Social Security will be able to pay out full benefits to eligible recipients until 2034—a five year increase in the fund's solvency since last year's Social Security Administration Trustee Report—according to SSA Chief Actuary Stephen Goss.
Speaking at the American Enterprise Institute on Wednesday, Goss credited the extension of the fund’s solvency to a drop in Disability Insurance applications since the spike in applications that resulted from the 2008 economic downturn. Applications peaked at 2 million in 2010, up from 1.5 million in 2007. Since 2013, however, numbers have been steadily dropping. Right now, the number of DI applications is below the number of applications at the height of the last market cycle in 2007.
"Eventually we'll reach the same high numbers of applications that we had before, but this current dearth is showing an increase in the fund's longevity," Goss said.
Andrew Biggs of AEI said a drop in DI applications as the main reason for the extension of the fund's solvency should not necessarily be cause for optimism. The drop in DI applications could have occurred for a number of reasons, including changes in SSA practices and policies, along with extrinsic medical and economic considerations.
"I know there's a narrative that says that all is well, but if you look at the numbers, you'll see that all is not well," Biggs said.
The drop in the number of applications stems more from a drop in labor force participation than anything else, according to Biggs. Fewer people working would account for fewer people with the ability to apply for DI through work.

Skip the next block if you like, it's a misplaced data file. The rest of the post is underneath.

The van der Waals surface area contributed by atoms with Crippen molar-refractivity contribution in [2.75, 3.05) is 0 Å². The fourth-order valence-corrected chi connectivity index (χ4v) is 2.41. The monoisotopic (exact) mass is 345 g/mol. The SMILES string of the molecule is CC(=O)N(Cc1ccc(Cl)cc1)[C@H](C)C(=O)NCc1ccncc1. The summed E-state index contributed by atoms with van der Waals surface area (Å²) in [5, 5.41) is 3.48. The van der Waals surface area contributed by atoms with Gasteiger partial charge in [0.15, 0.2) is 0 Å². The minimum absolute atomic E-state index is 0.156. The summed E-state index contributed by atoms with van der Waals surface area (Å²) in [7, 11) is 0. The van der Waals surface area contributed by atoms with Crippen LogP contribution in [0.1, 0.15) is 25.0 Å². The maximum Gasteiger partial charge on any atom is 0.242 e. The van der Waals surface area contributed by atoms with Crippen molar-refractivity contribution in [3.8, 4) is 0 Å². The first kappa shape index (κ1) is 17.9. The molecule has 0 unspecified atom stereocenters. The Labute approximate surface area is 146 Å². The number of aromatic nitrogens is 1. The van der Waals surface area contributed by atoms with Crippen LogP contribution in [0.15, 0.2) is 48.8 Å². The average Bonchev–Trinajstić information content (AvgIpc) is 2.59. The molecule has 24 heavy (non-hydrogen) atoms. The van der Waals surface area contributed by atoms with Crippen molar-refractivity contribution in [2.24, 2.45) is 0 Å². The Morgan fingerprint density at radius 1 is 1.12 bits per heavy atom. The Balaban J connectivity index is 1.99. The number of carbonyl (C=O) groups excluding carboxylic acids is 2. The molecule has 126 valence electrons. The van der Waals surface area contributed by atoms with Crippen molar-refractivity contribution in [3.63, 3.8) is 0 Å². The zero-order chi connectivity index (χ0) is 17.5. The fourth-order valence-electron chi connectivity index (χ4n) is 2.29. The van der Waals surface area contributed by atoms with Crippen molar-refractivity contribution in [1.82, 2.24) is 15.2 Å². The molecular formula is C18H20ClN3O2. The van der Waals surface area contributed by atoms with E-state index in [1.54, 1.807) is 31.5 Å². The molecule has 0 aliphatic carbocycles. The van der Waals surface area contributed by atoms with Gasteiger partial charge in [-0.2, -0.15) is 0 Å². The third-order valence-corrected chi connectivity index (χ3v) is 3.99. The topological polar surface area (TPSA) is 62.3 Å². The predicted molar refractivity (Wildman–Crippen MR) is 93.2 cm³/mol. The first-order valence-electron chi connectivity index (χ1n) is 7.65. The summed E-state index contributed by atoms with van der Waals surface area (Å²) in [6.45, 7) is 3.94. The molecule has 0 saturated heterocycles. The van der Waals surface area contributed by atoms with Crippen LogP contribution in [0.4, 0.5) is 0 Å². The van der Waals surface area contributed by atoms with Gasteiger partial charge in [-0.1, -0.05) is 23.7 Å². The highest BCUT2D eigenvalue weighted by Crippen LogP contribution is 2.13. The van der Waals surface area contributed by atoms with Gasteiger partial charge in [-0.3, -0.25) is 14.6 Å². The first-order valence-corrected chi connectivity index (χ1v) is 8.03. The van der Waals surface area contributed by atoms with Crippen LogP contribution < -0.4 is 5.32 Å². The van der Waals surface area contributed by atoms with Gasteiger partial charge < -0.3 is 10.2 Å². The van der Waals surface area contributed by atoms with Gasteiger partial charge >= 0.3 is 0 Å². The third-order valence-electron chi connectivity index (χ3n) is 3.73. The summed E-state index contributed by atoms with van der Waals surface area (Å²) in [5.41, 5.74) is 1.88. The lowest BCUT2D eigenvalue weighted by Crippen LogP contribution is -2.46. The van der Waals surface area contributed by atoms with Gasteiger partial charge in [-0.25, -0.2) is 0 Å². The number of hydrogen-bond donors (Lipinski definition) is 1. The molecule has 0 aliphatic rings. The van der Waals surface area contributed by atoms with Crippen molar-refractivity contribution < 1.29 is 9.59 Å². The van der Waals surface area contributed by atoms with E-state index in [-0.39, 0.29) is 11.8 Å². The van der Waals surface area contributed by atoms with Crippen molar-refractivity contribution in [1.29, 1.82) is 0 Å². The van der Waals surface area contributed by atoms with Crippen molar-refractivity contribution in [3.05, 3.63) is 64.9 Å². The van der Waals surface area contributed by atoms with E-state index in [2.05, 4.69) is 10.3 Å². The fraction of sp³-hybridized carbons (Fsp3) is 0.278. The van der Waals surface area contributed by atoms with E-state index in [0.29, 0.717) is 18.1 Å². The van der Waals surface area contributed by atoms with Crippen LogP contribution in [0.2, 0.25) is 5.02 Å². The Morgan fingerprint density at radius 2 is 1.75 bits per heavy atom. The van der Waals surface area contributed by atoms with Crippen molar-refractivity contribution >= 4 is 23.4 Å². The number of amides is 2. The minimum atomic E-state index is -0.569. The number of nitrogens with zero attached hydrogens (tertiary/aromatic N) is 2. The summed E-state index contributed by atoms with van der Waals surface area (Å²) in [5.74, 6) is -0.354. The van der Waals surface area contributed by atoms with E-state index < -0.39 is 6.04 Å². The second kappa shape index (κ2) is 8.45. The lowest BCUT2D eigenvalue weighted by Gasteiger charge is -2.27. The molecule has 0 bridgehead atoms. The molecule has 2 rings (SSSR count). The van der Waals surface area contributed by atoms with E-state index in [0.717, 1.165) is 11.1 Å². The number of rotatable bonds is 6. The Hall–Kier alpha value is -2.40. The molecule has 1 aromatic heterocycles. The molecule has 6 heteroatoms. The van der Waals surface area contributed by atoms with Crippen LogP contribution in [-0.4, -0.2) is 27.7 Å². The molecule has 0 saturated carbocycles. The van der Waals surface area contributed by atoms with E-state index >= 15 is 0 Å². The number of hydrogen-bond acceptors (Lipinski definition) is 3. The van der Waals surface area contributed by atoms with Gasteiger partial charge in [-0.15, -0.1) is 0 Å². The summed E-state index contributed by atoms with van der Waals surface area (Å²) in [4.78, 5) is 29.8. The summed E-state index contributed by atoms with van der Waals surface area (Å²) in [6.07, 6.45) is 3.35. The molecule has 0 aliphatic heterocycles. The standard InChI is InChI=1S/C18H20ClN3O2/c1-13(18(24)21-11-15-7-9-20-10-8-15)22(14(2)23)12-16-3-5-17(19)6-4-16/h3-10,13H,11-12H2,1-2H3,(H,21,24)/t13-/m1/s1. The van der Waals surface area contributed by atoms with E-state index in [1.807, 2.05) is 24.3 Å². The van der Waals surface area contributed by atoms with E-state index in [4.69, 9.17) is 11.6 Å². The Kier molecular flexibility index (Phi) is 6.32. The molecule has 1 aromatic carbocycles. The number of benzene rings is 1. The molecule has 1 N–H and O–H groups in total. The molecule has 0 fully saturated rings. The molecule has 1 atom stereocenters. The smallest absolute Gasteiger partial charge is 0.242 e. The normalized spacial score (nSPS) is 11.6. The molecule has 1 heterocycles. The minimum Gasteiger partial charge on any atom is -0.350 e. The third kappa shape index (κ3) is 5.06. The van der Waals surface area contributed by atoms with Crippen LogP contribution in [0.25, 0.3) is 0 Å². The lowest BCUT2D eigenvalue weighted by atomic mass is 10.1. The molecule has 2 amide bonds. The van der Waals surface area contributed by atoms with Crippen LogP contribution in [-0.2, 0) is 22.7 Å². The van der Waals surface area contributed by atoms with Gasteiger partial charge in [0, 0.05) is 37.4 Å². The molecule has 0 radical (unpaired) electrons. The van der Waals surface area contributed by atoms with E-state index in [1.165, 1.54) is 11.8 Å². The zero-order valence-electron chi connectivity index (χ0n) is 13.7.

"I think there's a subtler story of what’s going on," he said.
Goss also addressed the issue of Social Security's sustainability past 2034.
"We know what's not sustainable. What's not sustainable is paying the full scheduled benefits with only the full scheduled revenue," he said.
Goss said sustaining Social Security has become an issue mostly because the drop in birth rates following the post-World War II baby boom.
"You may remember a guy named Malthus who said we were going to overpopulate the world and run out of food," Goss said. "Well, we averted one problem, but we have a different challenge now."
Because of the aging baby boomer population, Social Security's revenue has fallen to about 4.6 percent of the nation's GDP, while the cost has risen to 6.1 percent of the GDP. Goss said legislators need to reverse this trend to make Social Security sustainable, either through increasing revenue in order to pay the full cost or by reducing the cost to match current revenue.
"Congress has a straightforward decision to face. They have to either lower the level of scheduled benefits by about a third by 2034 or raise the revenue by about a third. Or some combination of the two," he said.
Paul Van de Water of the Center on Budget and Policy Priorities said another reason DI applications have dropped is because the benefits have become more difficult to obtain. But as this trend is not likely to last, he suggested that Congress work in a bipartisan effort to make Social Security sustainable.
"This is a manageable challenge: reduce benefits or increase taxes," he said. "Of course there are very disparate views on how to deal with this problem in Congress."